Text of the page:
Martin’s Tax Collector’s Office Hack Could Damage Data

MARTIN COUNTY – Almost two weeks after a “security incident” closed the tax collector’s office here, many details remain unknown. Little has been published about the type of violation that has occurred or whether confidential taxpayer information has been disclosed.

Some details, such as the possible hacker, BlackByte ransomware, however, could provide insight into the damage that can be done to the functioning of the county. Officials initially blamed BlackByte for the attack before retracting, but have yet to rule out the possibility.

Tax collector Ruth Pietruszewski continued to decline to provide details of the incident on Friday, saying the investigation was ongoing.

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“The ransomware was just encrypting the victim’s data and (demanding) a ransom to unlock it,” said Brett Callow, threat analyst at Emsisoft, a global cybersecurity company that earlier this year helped solve the problem. ransomware attack on Colonial Pipeline Co.

“They continue to do this, but (hackers) are also now stealing a copy of the information, which gives them additional leverage. What they are doing,” he said, “threatens to post ( information) online unless a payment is made. ”

BlackByte is no different.

This is relatively new ransomware and little is known about who is behind it, he said.

“The worst outcome (of any data breach) is that the victim loses all of their data and can’t get it back, and criminals post it online,” Callow said.

Additionally, even if a ransom is paid to recover the data, “there is still no way of knowing what (the attackers) will do. There is no guarantee that the attacker will do what they say. that it will, ”he said.

And because they’ve already secured a copy of the data before the victim knew about the attack, hackers can still sell it or use it for nefarious purposes, Callow said.

How did it happen?

While it’s not clear how the tax collector’s office was hacked, attackers typically find their way into networks in a variety of ways, such as through malicious email or an insecure network, Callow said.

Once “inside”, hackers spend time “preparing the network for encryption and data theft,” he said. Then, once they’re ready, hackers deploy the ransomware. This is when a business realizes it has a problem, he said.

For the Martin County Tax Collector’s Office, happened around October 17th, when the county IT department notified the deputy head of the real estate appraiser and the director of human resources and operations of a potential violation, according to records obtained by TCPalm.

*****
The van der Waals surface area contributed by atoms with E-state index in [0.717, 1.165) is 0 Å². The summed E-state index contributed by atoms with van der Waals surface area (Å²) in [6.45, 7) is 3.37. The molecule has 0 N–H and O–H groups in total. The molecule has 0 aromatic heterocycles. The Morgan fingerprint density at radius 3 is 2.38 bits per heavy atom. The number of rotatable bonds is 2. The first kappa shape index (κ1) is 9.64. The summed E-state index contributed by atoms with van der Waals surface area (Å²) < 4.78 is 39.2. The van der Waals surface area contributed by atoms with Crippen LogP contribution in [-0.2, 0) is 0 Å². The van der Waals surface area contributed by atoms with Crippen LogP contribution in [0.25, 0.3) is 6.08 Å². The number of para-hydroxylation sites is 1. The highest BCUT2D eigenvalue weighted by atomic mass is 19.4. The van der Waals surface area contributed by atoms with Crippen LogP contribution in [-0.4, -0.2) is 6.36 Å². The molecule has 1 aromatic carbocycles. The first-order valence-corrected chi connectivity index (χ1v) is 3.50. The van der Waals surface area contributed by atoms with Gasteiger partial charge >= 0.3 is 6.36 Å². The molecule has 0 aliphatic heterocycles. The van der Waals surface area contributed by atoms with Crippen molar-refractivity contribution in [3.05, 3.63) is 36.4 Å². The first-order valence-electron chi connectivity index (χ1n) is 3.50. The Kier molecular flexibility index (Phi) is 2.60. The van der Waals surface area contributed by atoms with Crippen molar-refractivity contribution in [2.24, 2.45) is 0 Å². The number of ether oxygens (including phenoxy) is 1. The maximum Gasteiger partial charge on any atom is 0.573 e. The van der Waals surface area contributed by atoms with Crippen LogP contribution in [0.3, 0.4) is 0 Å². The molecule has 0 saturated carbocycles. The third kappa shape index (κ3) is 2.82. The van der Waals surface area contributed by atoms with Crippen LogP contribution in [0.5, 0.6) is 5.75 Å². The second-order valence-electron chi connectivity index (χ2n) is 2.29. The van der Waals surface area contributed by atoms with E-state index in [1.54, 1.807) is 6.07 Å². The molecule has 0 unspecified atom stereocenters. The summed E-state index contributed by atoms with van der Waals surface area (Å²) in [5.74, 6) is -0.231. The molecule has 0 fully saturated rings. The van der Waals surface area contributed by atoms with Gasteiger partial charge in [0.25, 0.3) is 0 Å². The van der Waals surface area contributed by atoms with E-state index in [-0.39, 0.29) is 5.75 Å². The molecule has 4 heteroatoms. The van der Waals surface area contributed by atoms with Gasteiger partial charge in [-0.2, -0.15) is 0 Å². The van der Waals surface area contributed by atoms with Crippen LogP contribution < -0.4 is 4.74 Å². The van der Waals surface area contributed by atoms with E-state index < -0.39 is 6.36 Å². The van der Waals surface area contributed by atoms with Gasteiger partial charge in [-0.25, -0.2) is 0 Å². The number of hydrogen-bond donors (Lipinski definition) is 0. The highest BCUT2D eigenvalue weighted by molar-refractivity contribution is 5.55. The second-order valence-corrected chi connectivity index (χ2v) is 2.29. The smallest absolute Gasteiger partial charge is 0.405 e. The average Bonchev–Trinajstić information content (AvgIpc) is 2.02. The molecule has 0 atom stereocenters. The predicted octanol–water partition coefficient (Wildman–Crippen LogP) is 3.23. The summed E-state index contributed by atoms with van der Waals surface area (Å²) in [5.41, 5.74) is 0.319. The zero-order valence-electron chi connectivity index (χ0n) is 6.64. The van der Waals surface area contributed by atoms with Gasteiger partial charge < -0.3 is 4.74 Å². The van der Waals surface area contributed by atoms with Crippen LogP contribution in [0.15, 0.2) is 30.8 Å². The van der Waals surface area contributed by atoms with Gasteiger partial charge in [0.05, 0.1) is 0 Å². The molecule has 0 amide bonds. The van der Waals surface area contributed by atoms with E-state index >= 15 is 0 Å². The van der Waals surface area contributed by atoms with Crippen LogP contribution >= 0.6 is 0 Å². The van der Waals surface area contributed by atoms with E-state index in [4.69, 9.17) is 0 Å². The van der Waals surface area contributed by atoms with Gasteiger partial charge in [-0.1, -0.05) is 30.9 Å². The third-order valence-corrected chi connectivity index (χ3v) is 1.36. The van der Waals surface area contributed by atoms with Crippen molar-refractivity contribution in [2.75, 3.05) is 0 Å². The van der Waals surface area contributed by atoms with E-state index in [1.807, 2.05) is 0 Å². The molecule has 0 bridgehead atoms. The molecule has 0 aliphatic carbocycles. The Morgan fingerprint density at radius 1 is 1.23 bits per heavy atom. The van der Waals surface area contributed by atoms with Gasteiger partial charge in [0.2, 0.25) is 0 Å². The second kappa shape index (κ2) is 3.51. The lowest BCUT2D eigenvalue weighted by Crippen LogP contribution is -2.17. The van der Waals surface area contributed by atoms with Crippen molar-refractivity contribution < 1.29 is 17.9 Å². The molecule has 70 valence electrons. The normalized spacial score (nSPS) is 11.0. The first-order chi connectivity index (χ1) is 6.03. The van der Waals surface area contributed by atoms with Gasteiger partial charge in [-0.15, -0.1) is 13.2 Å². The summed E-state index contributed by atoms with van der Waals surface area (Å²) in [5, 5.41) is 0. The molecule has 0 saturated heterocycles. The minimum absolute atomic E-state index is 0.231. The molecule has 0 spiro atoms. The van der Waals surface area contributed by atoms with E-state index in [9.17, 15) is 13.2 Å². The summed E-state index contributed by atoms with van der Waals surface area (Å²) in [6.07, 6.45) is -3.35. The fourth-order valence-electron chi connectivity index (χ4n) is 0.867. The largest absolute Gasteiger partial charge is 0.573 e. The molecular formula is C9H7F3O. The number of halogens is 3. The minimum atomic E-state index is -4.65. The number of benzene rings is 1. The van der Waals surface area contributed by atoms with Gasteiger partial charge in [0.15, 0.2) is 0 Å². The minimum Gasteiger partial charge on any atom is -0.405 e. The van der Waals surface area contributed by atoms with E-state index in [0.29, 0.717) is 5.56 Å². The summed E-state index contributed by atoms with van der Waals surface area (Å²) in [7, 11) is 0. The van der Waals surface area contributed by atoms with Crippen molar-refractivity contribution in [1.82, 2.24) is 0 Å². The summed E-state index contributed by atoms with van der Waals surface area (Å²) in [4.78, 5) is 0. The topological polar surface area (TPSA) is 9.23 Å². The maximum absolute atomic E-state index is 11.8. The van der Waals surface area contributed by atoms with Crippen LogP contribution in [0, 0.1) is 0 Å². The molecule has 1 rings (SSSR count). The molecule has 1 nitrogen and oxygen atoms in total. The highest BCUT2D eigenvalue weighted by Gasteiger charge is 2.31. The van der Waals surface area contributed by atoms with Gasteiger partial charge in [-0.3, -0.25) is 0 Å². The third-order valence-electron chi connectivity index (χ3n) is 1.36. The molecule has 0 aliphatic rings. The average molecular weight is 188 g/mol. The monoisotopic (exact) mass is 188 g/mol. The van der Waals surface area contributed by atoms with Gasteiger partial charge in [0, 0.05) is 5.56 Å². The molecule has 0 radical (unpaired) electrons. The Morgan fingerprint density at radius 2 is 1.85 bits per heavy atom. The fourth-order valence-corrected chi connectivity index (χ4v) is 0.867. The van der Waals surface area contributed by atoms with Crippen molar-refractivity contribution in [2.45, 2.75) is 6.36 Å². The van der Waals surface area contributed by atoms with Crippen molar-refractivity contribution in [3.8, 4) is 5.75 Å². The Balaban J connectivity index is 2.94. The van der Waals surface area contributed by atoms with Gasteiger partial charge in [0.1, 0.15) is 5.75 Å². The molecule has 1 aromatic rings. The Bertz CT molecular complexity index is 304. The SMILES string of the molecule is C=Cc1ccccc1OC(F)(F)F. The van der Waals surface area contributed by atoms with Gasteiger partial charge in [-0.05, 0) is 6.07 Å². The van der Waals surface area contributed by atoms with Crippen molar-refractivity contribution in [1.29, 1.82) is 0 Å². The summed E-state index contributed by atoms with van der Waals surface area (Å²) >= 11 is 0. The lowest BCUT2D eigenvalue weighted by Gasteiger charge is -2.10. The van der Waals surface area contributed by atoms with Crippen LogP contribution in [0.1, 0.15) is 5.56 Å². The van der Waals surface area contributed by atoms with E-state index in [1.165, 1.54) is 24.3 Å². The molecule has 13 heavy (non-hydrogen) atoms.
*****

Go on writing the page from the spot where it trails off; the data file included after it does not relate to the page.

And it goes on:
Still, the tax collector’s office remained publicly silent for nearly three days, as the incident was viewed as “an unverified assumption of a breach in the network,” officials said. The Florida attorney general’s office called it a “security incident” despite the tax collector’s agents insisting it was a “network problem.”

In 2019 and 2020, at least 113 federal, state, county and municipal governments and agencies were affected by ransomware, according to an Emsisoft 2020 cybersecurity report. So far this year there have been 68, Callow said.

There is no section that hackers follow to choose their victims. Instead, Callow said, “it’s more about going after anyone who can afford to pay a ransom.”

And now?

The tax collector’s office has been closed since last week but is expected to reopen its main office on Monday for specific transactions. Only people paying their property tax bills will be allowed, the tax collector Pietruszewski said on Friday.

The main office is located at 3485 SE Willoughby Blvd., Stuart. The Palm City branch, 3001 SW Martin Downs Blvd., will have a deposit box for tax payments.

Property tax bills were due to be mailed to property owners in Martin County on Friday.

The office offered limited transactions such as concealed weapons services and Transportation Security Administration processing in the meantime. But the offices have not been opened for other services, such as motor vehicle registrations and renewals, for almost two weeks.

Meanwhile, the St. Lucie County Tax Collector’s Office handled state services related to motor vehicles for residents of Martin County.

It ends Monday, however. In a press release, St. Lucia County Chris Craft said that would no longer be an option.

With the busy tax season starting Monday, services there will again be limited to residents of St. Lucia County, Craft said in the statement.

Additionally, Martin County Sheriff’s Deputies will suspend drafting tickets to local residents for expired driver’s licenses and license plates until the tax collector’s issue is resolved, the sheriff’s office said Thursday. on Facebook.

Sommer Brugal is TCPalm’s educational reporter for Indian River, Saint Lucia and Martin counties. You can follow Sommer on Twitter @smbrugal and call him at 772-221-4231.

Esther L. Steinbach

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